The stars simply aligned when the judges chose my picture as the 1st prize winner in the Nightscapes category. I would have thought that a picture of well-lit urban skylines will grab the plum award but lo and behold, my photo of a traditional candlelight procession in old and rustic Bantayan Island got the nod.

The dream: conceptualizing the photo
I have always enjoyed my experiments with slow shutter speed even before I bought my dSLR. I think my best attempt of producing the quintessential colored traffic lines using my old yet trusty pocket camera (Canon Powershot S40) is this photo that I took in Jalan Malioboro, Jogjakarta, Indonesia.

Dua becak di Jalan Malioboro
An exposure of 8 seconds, f/8

Suddenly it struck me, why not capture a moving religious candlelight procession? I knew exactly where I should be. I have be above street level so as to overlook the moving processional. The place must be in a street corner so that light lines would come out as curves. To top it all, I wanted the locale in view to be rustic and a step out of time to impress the universality of the religious rite.

The chance: making it happen
Then came the opportunity. On April 2006, we decided to join the famed Holy Week celebration of Bantayan Island, north of Cebu. As I have a friend who worked as an assistant bank manager in Bantayan, I knew he must be acquainted with somebody who had a house that can afford me the view that I wanted. The house he led me to was perfect! Shamelessly and sheepishly, we squeezed ourselves in the balcony already crammed with the homeowner’s relatives and friends (including nuns I should add). Bantayanons, like most Filipinos, are hospitable and accommodating folks.

The challenges: initial attempts
The early shots of the procession presented to me issues that I did not anticipate. When I tried to include the carroza or processional cart in the frame, I cannot extend the exposure beyond the planned 20 seconds as the carroza just became an indistinct smudge of light. Even when I chanced on a moment that the carroza stopped, the people did not really move along and just hovered around.

GF procession_140-1, 3.2s
Exposure of 0.8s, when the carroza of San Pedro (St. Peter) came to a halt

I then tried to shoot scenes of the moving candle-bearing crowd in-between carrozas, after all there was probably more than 15 on Good Friday. Unfortunately, most carrozas moved too slow and there was not enough movement to capture in the long exposure. Also, the carrozas are either bunched too close together, creating a mess of lights or there were interruptions when the stream of people would just disappear.

An exposure of 3.2 seconds, taken when the processional crowd was still thin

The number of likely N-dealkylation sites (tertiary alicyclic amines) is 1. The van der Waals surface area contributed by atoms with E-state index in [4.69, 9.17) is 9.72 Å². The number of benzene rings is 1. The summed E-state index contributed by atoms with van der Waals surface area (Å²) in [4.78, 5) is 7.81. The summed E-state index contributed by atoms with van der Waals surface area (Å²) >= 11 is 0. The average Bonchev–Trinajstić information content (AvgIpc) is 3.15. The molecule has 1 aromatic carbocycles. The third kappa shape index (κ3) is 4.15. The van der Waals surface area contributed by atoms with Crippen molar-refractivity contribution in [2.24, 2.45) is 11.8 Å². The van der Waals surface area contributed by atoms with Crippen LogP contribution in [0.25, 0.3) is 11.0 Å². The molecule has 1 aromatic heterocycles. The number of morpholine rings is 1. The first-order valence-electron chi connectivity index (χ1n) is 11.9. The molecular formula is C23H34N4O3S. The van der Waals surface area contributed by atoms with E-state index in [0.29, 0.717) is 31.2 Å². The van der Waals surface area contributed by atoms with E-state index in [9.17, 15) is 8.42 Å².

The moment of capture
There appeared to be only one last chance for me. As a procession follower all my life – without fail I always join at least one religious procession once a year – I know that the climax of the Good Friday procession would be the Santo Entierro. Majority of people would always join the Holy Body of Christ, being the most important tableau in any Holy Week procession. With this knowledge, I know that immediately after the Santo Entierro would be a multitude of candle-bearing people. I readied my camera settings and focused the lens on the house across us. My first 20 second shot of the throng following the Santo Entierro was passable but something was off with the composition. I quickly took another shot, this time showing more foreground of the river of light.

This proved to be my winning shot.


There were still a few more carrozas after the Santo Entierro but the crowd was beginning to become sparse and the subsequent photos were just denouement.

To date, this picture is still the most favorited and most commented picture in my flickr photostream. It still is the photo which defined my photographic conviction, until of course the next one that may still be waiting around the corner.

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Travel Archives

1. Cambodia

2. China

3. Denmark

4. France

5. Hong Kong
                   Hong Kong in Half a Day

6. Indonesia
                   Playing with Flowers at a Nusa Dua hotel
                   Shooting Wayang-like silhouettes at Canggu
                   Photographing the Saraswati celebration
                   Long-exposure Nightshot at Malioboro

7. Japan
                   Red Pansies

8. Madagascar

9. Malaysia

10. Norway

11. Philippines
               - Bantayan
                   Good Friday Procession
               - Carcar
                   Stories and Photos from Old Carcar
                   Carcar's Festival of Lights          
               - Talisay
                   Pink Makopa Flower in DOF Blur
          Zamboanga del Norte
               - Dakak
                   Lotus Flower

12. Singapore

13. South Africa

14. Tanzania

15. United States of America

16. Vietnam

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to come...